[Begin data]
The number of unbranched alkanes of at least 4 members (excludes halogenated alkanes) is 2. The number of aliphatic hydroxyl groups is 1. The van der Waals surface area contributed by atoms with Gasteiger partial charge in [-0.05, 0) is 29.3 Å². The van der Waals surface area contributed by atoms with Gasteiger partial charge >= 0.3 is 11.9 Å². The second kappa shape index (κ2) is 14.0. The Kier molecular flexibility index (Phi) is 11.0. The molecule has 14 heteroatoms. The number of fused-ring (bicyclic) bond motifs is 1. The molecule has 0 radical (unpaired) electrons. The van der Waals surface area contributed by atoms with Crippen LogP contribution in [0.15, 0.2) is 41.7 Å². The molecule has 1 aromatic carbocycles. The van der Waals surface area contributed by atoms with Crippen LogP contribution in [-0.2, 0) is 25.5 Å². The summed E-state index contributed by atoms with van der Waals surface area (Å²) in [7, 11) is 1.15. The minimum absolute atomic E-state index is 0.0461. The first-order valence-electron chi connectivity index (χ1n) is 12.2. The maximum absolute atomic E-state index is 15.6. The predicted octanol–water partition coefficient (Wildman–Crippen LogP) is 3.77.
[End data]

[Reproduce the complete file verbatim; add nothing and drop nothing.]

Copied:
The number of unbranched alkanes of at least 4 members (excludes halogenated alkanes) is 2. The number of aliphatic hydroxyl groups is 1. The van der Waals surface area contributed by atoms with Gasteiger partial charge in [-0.05, 0) is 29.3 Å². The van der Waals surface area contributed by atoms with Gasteiger partial charge >= 0.3 is 11.9 Å². The second kappa shape index (κ2) is 14.0. The Kier molecular flexibility index (Phi) is 11.0. The molecule has 14 heteroatoms. The number of fused-ring (bicyclic) bond motifs is 1. The molecule has 0 radical (unpaired) electrons. The van der Waals surface area contributed by atoms with Crippen LogP contribution in [0.15, 0.2) is 41.7 Å². The molecule has 1 aromatic carbocycles. The van der Waals surface area contributed by atoms with Crippen LogP contribution in [-0.2, 0) is 25.5 Å². The summed E-state index contributed by atoms with van der Waals surface area (Å²) in [7, 11) is 1.15. The minimum absolute atomic E-state index is 0.0461. The first-order valence-electron chi connectivity index (χ1n) is 12.2. The maximum absolute atomic E-state index is 15.6. The predicted octanol–water partition coefficient (Wildman–Crippen LogP) is 3.77.